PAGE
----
Who's your mommy?

Melissa Hart is the author of a memoir, "The Assault of Laughter." She teaches journalism at the University of Oregon.

'You'll call me Mom now."

I gazed in dismay over my three-tiered wedding cake at my new mother-in-law. "All right ... Mom," I stammered.

Almost every culture offers variations on the word "ma," itself a universal sound produced by suckling infants. The modish "Mom" came of age in the 1950s, derivative of the Greek mamme, the Latin mamma. No other syllable has presented me with such anguish.

My tortured etymology of the word dates to the late 1970s when my mother -- with three children in tow -- left my father for a woman. He remarried and sued for custody of me and my siblings. Victorious, he sat one night at the foot of my bed -- an antique given to me by his new wife, Elsa. "It's not right to call your stepmother by her first name," he told me. "Call her Mom."

Nine years old, I braved his wrath and shook my head in horror. By court order, he'd banished my mother for all but two weekends a month. Now, he wanted to give her name to someone else too.

"No," I said.

"Mama Elsa," he countered.

"I'll try," I whispered. But I didn't.

Yet when my teacher assigned an essay for the city's Mother of the Year contest and mandated that students "write about the mother with whom you live," I dutifully described my stepmother's attributes -- so dutifully that I won first prize. That summer, my siblings and I sat beside our stepmother in a horse-drawn carriage -- celebrities in the local Fourth of July parade. Crowds on sidewalks returned our smiles and waves. Moved by the cheering and the blue sundress she'd sewed for me to match her own, I felt the eternal syllable rush to my lips. "I love you, Mom," I said.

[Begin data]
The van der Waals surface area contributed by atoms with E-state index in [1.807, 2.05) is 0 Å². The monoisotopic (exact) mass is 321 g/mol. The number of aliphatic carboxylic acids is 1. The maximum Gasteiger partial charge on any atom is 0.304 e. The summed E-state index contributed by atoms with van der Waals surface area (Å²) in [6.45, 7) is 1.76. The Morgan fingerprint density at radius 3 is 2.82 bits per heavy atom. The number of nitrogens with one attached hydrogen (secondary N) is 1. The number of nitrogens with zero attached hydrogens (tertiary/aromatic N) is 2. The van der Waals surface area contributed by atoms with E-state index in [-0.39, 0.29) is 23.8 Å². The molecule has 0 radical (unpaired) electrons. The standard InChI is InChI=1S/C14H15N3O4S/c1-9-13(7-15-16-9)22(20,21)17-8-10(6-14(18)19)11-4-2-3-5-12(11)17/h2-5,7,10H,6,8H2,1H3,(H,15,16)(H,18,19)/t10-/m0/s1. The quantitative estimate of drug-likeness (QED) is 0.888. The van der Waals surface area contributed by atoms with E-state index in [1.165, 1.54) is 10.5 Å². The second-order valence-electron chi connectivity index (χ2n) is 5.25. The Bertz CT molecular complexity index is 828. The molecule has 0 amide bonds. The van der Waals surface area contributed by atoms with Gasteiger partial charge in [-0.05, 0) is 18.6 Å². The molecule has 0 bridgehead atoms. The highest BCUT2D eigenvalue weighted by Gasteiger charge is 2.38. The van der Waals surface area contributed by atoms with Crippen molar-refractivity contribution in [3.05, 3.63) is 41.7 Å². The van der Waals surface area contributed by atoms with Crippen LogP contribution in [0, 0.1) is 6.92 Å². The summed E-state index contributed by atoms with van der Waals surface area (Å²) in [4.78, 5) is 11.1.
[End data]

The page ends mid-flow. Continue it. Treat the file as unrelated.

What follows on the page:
It was the first and last time I referred to her this way.

The next day, my mother found out about the contest and called me. "I'm the mom!" she sobbed into the phone.

Her devastation, even fueled as it was by a breakup with her girlfriend, shamed me. Never again would I be so careless. When a boisterous new woman -- a tennis player named Annie -- moved into my mother's house a year later, I approached Mom. "What should I call her?" I asked.

"Annie," she suggested.

But as one year lengthened into 25, Mother's Day confounded me and my siblings. We feted Annie with handmade cards and presents -- but never as magnificent as those we gave to our mother, and none that said "Mom." But referring to Annie by her first name sounded increasingly cold as I entered my 30s. "I think of her as my other mother," my sister told me once, "but her name's this weird barrier."

Our younger disabled brother found the solution at last. Unable to write more than a few words, he drew a picture of Annie on a card and printed crookedly, "I love A-Mom."

"Is it OK to call her that?" I asked my mother.

She nodded. "Why not? It's cute."

So Annie has become A-Mom. But no such wordplay could resolve my mother-in-law situation. Initially, I'd called her Ms. Smith, which met with a bewildered scowl. For five years more, she was "Janet." On my marriage night, this kind woman who had birthed my beloved made one request -- that I start calling her Mom.

I couldn't. Not out loud. Last Christmas, I choked spectacularly. "Do you have some scissors I could borrow ... um ... "

She looked at me expectantly.

"Please?" I finished, smiling brightly to hide my distress.

Soon, I'll be able to hide behind the word "Grandma." My husband and I are adopting a girl, and I've freely offered the title of grandmother to his mother, my mother, her partner and my stepmother. It's less clear what my future child might want to call me. Mandatory adoption classes offer new maternal nomenclature. The woman who births an infant is the biological mother. The woman who carries someone else's fetus in her womb is the surrogate mother. The woman who cares for a baby pre-adoption is the foster mother. The woman who assumes permanent care of the child after two years of applications, interviews and classes is the forever mother.

When we finally bring our daughter home, I hope to be the woman she turns to with constant and joyful devotion. But ours is an era of open adoptions, allowing both birth and foster parents to request letters and visits from children. Biological and adoptive families are encouraged to communicate, to gather together for holidays. Faced with the possibility of other women helping to parent my child, I understand at last my mother's anxiety over a syllable.

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